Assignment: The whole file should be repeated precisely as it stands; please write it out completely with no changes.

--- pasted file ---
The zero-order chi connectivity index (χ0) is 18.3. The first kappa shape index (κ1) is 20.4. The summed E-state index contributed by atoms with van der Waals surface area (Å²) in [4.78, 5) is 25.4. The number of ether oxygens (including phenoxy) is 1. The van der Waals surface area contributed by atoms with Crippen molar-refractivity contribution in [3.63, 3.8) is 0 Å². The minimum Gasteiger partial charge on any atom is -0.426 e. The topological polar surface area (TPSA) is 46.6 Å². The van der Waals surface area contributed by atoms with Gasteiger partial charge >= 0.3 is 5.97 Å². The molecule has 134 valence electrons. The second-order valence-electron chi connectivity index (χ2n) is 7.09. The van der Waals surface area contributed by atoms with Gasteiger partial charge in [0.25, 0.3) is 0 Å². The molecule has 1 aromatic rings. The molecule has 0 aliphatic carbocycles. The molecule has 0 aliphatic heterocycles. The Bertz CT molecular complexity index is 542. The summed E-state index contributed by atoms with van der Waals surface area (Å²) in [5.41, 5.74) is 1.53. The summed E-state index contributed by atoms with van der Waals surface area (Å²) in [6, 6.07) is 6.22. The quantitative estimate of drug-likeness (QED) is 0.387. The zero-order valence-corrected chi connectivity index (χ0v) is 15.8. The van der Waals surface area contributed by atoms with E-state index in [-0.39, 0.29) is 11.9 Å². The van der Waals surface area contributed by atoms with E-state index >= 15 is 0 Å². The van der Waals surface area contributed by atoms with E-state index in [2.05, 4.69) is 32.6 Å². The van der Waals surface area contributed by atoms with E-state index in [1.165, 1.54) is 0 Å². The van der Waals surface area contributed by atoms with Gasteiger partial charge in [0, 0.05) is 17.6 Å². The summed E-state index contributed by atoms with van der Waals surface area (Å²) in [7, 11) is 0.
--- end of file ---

The zero-order chi connectivity index (χ0) is 18.3. The first kappa shape index (κ1) is 20.4. The summed E-state index contributed by atoms with van der Waals surface area (Å²) in [4.78, 5) is 25.4. The number of ether oxygens (including phenoxy) is 1. The van der Waals surface area contributed by atoms with Crippen molar-refractivity contribution in [3.63, 3.8) is 0 Å². The minimum Gasteiger partial charge on any atom is -0.426 e. The topological polar surface area (TPSA) is 46.6 Å². The van der Waals surface area contributed by atoms with Gasteiger partial charge >= 0.3 is 5.97 Å². The molecule has 134 valence electrons. The second-order valence-electron chi connectivity index (χ2n) is 7.09. The van der Waals surface area contributed by atoms with Gasteiger partial charge in [0.25, 0.3) is 0 Å². The molecule has 1 aromatic rings. The molecule has 0 aliphatic carbocycles. The molecule has 0 aliphatic heterocycles. The Bertz CT molecular complexity index is 542. The summed E-state index contributed by atoms with van der Waals surface area (Å²) in [5.41, 5.74) is 1.53. The summed E-state index contributed by atoms with van der Waals surface area (Å²) in [6, 6.07) is 6.22. The quantitative estimate of drug-likeness (QED) is 0.387. The zero-order valence-corrected chi connectivity index (χ0v) is 15.8. The van der Waals surface area contributed by atoms with E-state index in [-0.39, 0.29) is 11.9 Å². The van der Waals surface area contributed by atoms with E-state index >= 15 is 0 Å². The van der Waals surface area contributed by atoms with E-state index in [2.05, 4.69) is 32.6 Å². The van der Waals surface area contributed by atoms with E-state index in [1.165, 1.54) is 0 Å². The van der Waals surface area contributed by atoms with Gasteiger partial charge in [0, 0.05) is 17.6 Å². The summed E-state index contributed by atoms with van der Waals surface area (Å²) in [7, 11) is 0.